- Pan P, Yu J, Wang LS. Colon cancer: what we eat. Surg Oncol Clin N Am. 2018;27(2):243-267. doi:1016/j.soc.2017.11.002.
- Deschasaux M, Huybrechts I, Murphy N, et al. Nutritional quality of food as represented by the FSAm-NPS nutrient profiling system underlying the Nutri-Score label and cancer risk in Europe: results from the EPIC prospective cohort study. PLoS Med. 2018;15(9):e1002651. doi:1371/journal.pmed.1002651.
- Yang G, Shu XO, Li H, et al. Prospective cohort study of green tea consumption and colorectal cancer risk in women. Cancer Epidemiol Biomarkers Prev. 2007;16(6):1219-1223. doi:1158/1055-9965.EPI-07-0097.
- Chen Y, Wu Y, Du M, et al. An inverse association between tea consumption and colorectal cancer risk. Oncotarget. 2017;8(23):37367-37376. doi:18632/oncotarget.16959.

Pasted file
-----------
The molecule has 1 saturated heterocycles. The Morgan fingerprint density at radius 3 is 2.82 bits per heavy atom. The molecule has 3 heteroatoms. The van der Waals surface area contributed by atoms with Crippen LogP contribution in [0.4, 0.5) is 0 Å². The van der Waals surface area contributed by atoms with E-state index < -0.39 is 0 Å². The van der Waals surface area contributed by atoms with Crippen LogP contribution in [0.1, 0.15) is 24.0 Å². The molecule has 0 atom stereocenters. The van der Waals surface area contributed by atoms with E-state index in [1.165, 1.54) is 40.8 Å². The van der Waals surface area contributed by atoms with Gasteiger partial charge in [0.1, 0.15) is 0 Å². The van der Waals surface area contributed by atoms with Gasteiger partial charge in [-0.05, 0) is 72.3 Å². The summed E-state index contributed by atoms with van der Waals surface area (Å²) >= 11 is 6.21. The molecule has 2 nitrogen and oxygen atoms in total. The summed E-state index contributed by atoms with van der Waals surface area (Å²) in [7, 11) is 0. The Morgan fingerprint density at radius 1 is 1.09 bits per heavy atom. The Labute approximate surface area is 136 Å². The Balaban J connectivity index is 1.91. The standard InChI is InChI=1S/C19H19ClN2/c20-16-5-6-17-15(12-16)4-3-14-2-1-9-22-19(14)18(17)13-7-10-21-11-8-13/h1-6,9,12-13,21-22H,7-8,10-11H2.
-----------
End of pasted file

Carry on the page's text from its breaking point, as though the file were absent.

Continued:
- Qiao Y, Yang T, Gan Y, et al. Associations between aspirin use and the risk of cancers: a meta-analysis of observational studies. BMC Cancer. 2018;18(1):288. doi:1186/s12885-018-4156-5.
- Din FV, Theodoratou E, Farrington SM, et al. Effect of aspirin and NSAIDs on risk and survival from colorectal cancer. 2010;59(12):1670-1679. doi:10.1136/gut.2009.203000.
- Hua X, Phipps AI, Burnett-Hartman AN, et al. Timing of aspirin and other nonsteroidal anti-inflammatory drug use among patients with colorectal cancer in relation to tumor markers and survival. J Clin Oncol. 2017;35(24):2806-2813. doi:1200/JCO.2017.72.3569.
- Doroudi M, Schoen RE, Pinsky PF. Early detection versus primary prevention in the PLCO flexible sigmoidoscopy screening trial: which has the greatest impact on mortality? 2017;123(24):4815-4822. doi:10.1002/cncr.31034.